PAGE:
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Pfc. Naser Abdo in police booking photo.

An anti-war group calling itself Courage to Resist started a legal defense fund for Pfc. Naser Abdo, the Muslim soldier arrested Wednesday who reportedly admitted planning a terror attack on Fort Hood soldiers, WND has learned.

The organization last year also featured Abdo, 21, in its newsletter, branding him a “Muslim peacemaker.”

Less than a year after the Fort Hood shooting massacre by Muslim U.S. Army major Nidal Malik Hasan, Abdo was caught this week with a bomb in a backpack and weapons stashed in a motel room meant for another attack at the base.

Yesterday, RawStory.com reported Abdo has ties to a number of anti-war organizations, including Iraq Veterans Against the War and Courage to Resist.

Both groups supported Abdo’s petition for conscientious objector status, which he was eventually granted after he wrote in an application he that he was conflicted about “whether going to war was the right thing to do Islamically.”

WND has learned that Courage to Resist initiated a legal defense fund for Abdo’s conscientious objector petition. The fund is still available online.

In its December 2010 newsletter, Courage to Resist promoted Abdo as a “Muslim peacemaker.” The group wrote an item on Abdo entitled “The missing story of a Muslim peacemaker.”

Stated the newsletter:

The problem is that almost the only time Muslims are featured in the media is when a Muslim engages in an act of violence. A one-sided focus on violence committed by some Muslims fuels the racist narrative that “Islam is a religion of violence” – which underwrites the so-called “Global War on Terror.”

Private First Class Naser Abdo, a 20-year-old Muslim service member currently serving in the US Army and seeking conscientious objector status on the grounds of Islam, is a Muslim peacemaker.

The newsletter quoted Abdo as stating, “As I studied Islam and Islam’s commitment to peace, I developed an entirely new perspective on war and conscience. … That’s when I realized my conscience would not allow me to deploy.”

The newsletter noted Abdo was speaking out as a Muslim. It quoted him as stating he is “against war” and has been working with anti-war organizations, including the War Resisters League and Quaker House in Fayetteville, N.C., on building public support for his “objection to war on the grounds of Islam.”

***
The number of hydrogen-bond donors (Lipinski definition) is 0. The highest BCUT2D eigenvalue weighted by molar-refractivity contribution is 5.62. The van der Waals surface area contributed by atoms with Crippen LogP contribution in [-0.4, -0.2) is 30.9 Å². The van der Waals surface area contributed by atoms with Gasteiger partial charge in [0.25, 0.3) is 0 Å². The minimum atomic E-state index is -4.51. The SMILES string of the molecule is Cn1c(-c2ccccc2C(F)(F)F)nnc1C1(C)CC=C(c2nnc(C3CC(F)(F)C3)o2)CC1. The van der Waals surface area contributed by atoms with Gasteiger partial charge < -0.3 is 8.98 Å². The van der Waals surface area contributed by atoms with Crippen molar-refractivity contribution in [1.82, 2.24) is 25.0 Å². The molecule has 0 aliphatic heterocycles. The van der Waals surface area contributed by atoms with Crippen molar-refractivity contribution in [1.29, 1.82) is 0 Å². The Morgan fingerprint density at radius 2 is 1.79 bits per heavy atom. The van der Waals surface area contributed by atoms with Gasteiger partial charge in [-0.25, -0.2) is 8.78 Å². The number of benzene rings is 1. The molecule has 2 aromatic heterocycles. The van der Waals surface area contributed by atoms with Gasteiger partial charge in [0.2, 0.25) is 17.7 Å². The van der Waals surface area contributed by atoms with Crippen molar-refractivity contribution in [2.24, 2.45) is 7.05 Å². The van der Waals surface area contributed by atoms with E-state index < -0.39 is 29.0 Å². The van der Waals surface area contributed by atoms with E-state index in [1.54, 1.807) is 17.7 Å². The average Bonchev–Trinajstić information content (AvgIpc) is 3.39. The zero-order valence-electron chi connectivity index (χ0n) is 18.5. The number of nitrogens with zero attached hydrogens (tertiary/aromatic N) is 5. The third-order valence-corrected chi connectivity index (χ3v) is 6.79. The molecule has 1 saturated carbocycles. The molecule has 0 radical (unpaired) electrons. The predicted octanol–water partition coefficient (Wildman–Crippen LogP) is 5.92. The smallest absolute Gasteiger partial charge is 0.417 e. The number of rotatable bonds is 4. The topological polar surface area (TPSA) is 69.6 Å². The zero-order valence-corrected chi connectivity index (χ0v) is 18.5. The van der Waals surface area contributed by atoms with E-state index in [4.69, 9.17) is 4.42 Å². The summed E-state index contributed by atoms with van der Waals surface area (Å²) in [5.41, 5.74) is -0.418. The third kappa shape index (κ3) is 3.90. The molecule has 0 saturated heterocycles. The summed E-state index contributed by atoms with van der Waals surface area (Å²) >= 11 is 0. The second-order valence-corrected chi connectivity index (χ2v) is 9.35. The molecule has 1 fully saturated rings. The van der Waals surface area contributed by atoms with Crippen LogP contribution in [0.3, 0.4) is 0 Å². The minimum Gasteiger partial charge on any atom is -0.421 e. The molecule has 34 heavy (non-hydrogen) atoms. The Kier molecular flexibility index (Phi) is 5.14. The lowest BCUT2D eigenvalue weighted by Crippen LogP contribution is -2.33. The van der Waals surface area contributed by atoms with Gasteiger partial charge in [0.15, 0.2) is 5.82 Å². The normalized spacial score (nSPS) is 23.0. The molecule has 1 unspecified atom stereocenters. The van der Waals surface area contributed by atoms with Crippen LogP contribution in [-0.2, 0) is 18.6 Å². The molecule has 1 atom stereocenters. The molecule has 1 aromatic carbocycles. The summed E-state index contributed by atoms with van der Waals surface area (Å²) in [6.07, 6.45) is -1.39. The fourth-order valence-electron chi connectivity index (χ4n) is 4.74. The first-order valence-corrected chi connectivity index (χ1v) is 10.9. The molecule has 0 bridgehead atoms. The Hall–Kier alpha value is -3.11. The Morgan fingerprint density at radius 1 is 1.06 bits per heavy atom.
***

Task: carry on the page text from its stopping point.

Abdo told the newsletter that in the Army he faced harassment from fellow soldiers:

“Early in basic training … one soldier repeatedly insulted me and Islam saying, ‘Go pray to your god that doesn’t exist or your pedophile prophet,’” he said.

Abdo claimed that “to a soldier, the association of terror and Islam serves the purpose of falsely justifying ones actions in combat by stripping Muslims of their humanity.”

While Courage to Resist’s legal defense fund for Abdo is still online, Raw Story reported that in the wake of Abdo’s arrest, the group removed a page on their website that detailed the Muslim soldier’s plight. That page was preserved through Google cache.

Iraq Veterans Against the War also supported Abdo’s petition to leave the army.

That anti-war group released the following statement yesterday: “As we await additional information on the details of Abdo’s arrest, IVAW reiterates its commitment to non-violence.”

Earlier this week, an Army email alert reportedly warned Abdo “was in possession of a large quantity of ammunition, weapons and a bomb inside a backpack” and that upon questioning by law enforcement officials he admitted planning an attack on Fort Hood soldiers.

Agents reportedly found firearms and “items that could be identified as bomb-making components, including gunpowder,” in Abdo’s motel room, according to FBI spokesman Erik Vasys.

Abdo was approved as a conscientious objector this year, but ABC News reported his discharge was put on hold amid military charges that 34 images of child pornography were found on a computer he used.

He went absent without leave from Fort Campbell, Ky., during the July 4 weekend.

Abdo reportedly drew attention to himself when he tried to buy a gun July 3 at the same store near his Kentucky post where Hasan allegedly purchased the weapon he used in his terror attack.

Store clerk Greg Ebert reportedly told police Abdo purchased six pounds of smokeless gunpowder, three boxes of shotgun ammunition and a magazine for a semi-automatic pistol.

Ebert told the Associated Press he called authorities because he and his co-workers “felt uncomfortable with his overall demeanor and the fact he didn’t know what the hell he was buying.”

With research by Brenda J. Elliott

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